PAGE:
Sunday, September 22, 2013

Is Crowdsourcing A Good Thing?

Crowdsourcing is when companies use the public crowd to help the company solve complex problems. Crowdsourcing is an online distributed problem-solving and productive model that has emerged in recent years. Companies can post a problem online and a vast number of individuals can offer solutions to the company’s problem. Once an individual has a winning idea, that individual will be awarded some form of a bounty such as money. One of the many benefits to crowdsourcing is that the company does not have to upfront a huge amount of money to get professionals to help solve their problems. Many small corporations have had some success using crowd sourcing as a way to solve complex problems. In Daren Brabham’s article, he gives several examples of companies that have had success with crowdsourcing. Threadless and iStockphoto are two small corporations that have benefited greatly by the use of crowdsourcing. Threadless does not have to pay professional designers to design their shirts. Anyone that has access to the online world can go to Threadless’s website with a t-shirt design and if the staff like it and the design receives good ratings, then Threadless will adopt the contributor’s design. The individual of the winning design will get a $1,500 check and $500 worth of Threadless t-shirts. IStockphoto uses a very similar strategy. Amateur photographers submit three photos to be judged by the iStockphoto staff. Once the photos are picked, the photographer will receive a 20 cent royalty for every time their photos are downloaded. Each picture on the website cost from a dollar to five dollars. The more extravagant the photograph is the higher the cost of the image will be; for example, the best photos might cost forty dollars. Companies are able to use ordinary people that use the internet to help build their company without having a bunch of professional staff members. This allows the company to save enormous amount of money. (2008) The problem with crowdsourcing is that the crowd could turn on the corporation. When the crowd turns against the organization this is called crowdslapping. Think about it, the crowd that has the winning t-shirt design or winning photograph is not getting paid the same or nearly as much as someone that has professional training in design or photography. Also these freelancers do not have to be provided with health insurance, paid vacations and sick leave. They do not require an office or workspace nor does the company have to provide computers or software for these individuals. If the crowd were to become angry at the fact that their contributions do not match their compensation, such publicity could be damaging to the company. Some might even call it “labor exploitation on the internet (Brabham, 2008).” Also, the new age of crowdsourcing is causing professional photographers to become out-of-date. Brabham states, “Because of the willingness for amateur photographers to ‘dump’ their work on iStockphoto for next to nothing, professional stock photographer are becoming obsolete. The tragic tale in this loss of jobs is the last tail of an increasing obsolescence of the industrial economy as a whole, and the diffusion of technology (like the digital camera) spread of expert knowledge (via the web), and our discovery of value in amateurs can be seen as refreshing and liberating in its own way. (2008)” In other words, professionals are losing their jobs to crowdsourcing, because crowdsourcing allows individuals to connect with companies and be a part of the company’s agenda and product. So what is in it for the crowd? Well, the crowd can sport their own ideas and or photos. For example, an individual that won a t-shirt design could sport his or her own design; therefore, promoting him or herself as an innovator, creator, and designer. A winning iStockphoto photographer could add that to his or her resume or portfolio. The crowd gets to become part of a business or industry that they have not yet been able to break into as a full time employee. Individuals who would love to be a professional photographer can now participate with iStockphoto to reach their goals and dreams. Crowdsourcing is way for the ordinary person to play on the same playing field as professionals without having the proper training or a person who has the training but lacks the experience to land a job in their field. The crowd gets to be creative, and they do get something such as money or so forth for their participation. Not to mention, crowdsourcing participation allows them a chance to advance in their careers. Some of the people have become quite successful after they have dabbled in the world of crowdsourcing. Jeff Howe states that Ed Melcarek has made over $35,000 by solving company’s problems by participating on a website called InnoCentive. Mr. Melcarek helped solve a problem that Colgate-Palmolive was having concerning injecting fluoride powder into tubes without it disappearing into thin air. This particular problem earned him $25,000 for solving the case. Melcarek also received $10,000 for solving the method to purifying silicone-based solvents. InnoCentive is another website that allows the crowd to participate in corporate research and development problems. Just like with iStockphoto and Threadless, individuals can go to the website and submit solutions to several companies’ problems. (Brabham, 2008) Another individual by the name of Lisa Gagne has had huge success from crowdsourcing. She has had over 390,000 of her photos downloaded on iStockphoto. Her and her husband can now live very comfortably. (Brabham, 2008) However, another problem with crowdsourcing is that there is still a digital divide in this world. Not everyone is able to get online and have a fast connection speed. There are many individuals that are unable to get high-speed internet. Also, most people that are using the internet according to Brabham are white, middle to upper class people with higher education. Therefore, the digital divide is causing a lack of diversity in crowdsourcing. (2008) Much like anything else in this fast paced ever evolving digital world, there is going to be ups and downs and pros and cons. Crowdsourcing is no different.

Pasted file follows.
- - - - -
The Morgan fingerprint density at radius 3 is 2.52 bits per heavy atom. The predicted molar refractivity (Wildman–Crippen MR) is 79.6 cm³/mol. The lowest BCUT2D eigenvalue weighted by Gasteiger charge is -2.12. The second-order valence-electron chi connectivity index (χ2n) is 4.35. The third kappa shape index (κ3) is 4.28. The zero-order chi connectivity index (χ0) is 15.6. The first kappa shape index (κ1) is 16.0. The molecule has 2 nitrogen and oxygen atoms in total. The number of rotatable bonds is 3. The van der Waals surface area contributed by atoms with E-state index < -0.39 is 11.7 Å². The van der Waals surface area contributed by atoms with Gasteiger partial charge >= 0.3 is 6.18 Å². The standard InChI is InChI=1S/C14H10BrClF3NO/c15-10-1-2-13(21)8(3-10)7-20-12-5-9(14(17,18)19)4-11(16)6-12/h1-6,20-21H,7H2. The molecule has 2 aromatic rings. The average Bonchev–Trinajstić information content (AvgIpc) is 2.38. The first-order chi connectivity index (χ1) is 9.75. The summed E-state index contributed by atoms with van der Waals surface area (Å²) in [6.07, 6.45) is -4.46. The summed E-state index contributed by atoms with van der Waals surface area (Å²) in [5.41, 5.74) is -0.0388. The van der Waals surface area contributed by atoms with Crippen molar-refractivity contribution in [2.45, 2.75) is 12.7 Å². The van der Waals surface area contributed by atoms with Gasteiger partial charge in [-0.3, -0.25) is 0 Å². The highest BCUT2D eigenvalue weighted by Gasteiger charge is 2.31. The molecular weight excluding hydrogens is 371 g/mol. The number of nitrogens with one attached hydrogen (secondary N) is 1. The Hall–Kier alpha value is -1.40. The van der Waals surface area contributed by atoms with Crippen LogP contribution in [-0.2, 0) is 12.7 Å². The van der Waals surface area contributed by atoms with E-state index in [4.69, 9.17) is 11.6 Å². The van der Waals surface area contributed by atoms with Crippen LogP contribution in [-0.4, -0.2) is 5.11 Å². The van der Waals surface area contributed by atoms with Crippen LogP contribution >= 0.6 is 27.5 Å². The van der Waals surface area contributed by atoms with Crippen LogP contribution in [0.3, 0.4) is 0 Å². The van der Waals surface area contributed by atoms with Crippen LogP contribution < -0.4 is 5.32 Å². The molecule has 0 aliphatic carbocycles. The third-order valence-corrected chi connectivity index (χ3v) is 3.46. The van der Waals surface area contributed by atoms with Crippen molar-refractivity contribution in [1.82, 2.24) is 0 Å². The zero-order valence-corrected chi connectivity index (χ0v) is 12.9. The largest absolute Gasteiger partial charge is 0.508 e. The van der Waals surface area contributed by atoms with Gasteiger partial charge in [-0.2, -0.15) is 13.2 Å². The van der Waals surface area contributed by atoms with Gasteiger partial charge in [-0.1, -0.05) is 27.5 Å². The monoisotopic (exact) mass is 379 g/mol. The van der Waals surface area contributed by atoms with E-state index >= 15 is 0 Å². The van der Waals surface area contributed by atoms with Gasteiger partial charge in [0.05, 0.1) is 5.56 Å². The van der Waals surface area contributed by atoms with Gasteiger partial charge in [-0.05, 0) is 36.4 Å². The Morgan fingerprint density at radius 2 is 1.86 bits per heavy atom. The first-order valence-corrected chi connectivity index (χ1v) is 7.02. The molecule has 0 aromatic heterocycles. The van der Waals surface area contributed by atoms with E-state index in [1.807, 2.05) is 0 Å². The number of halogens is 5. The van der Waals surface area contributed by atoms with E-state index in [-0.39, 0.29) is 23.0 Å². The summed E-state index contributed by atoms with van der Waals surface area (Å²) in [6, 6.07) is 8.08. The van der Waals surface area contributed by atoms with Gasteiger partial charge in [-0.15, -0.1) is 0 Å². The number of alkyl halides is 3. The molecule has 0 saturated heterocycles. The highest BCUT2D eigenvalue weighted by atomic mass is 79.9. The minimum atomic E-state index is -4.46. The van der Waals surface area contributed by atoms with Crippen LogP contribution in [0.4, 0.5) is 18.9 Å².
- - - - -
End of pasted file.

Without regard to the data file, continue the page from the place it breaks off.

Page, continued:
References:

The rise of crowdsourcing
http://www.wired.com/wired/archive/14.06/crowds.html

Crowdscourcing as a model for problem solving
https://docs.google.com/viewer?a=v&q=cache:FzA8ZJPoDlgJ:citeseerx.ist.psu.edu/viewdoc/download?doi%3D10.1.1.175.1623%26rep%3Drep1%26type%3Dpdf+crowdsourcing+communication+site:.edu&hl=en&gl=us&pid=bl&srcid=ADGEESgygsqMZduSX5CLJmU2wHUnsbcgKJw9fx6vpuga6n-iPHdgxdWukF0Ex3h0X77RfymaUXnxNxgWGUmwKyoD6t1rIy7yO6aQ6UhXb-zhFB7rOFMUhhYvBghNCPBfuJu62WRWYcEg&sig=AHIEtbRAO1nnozPTzolSo-nTgX0NOu0dww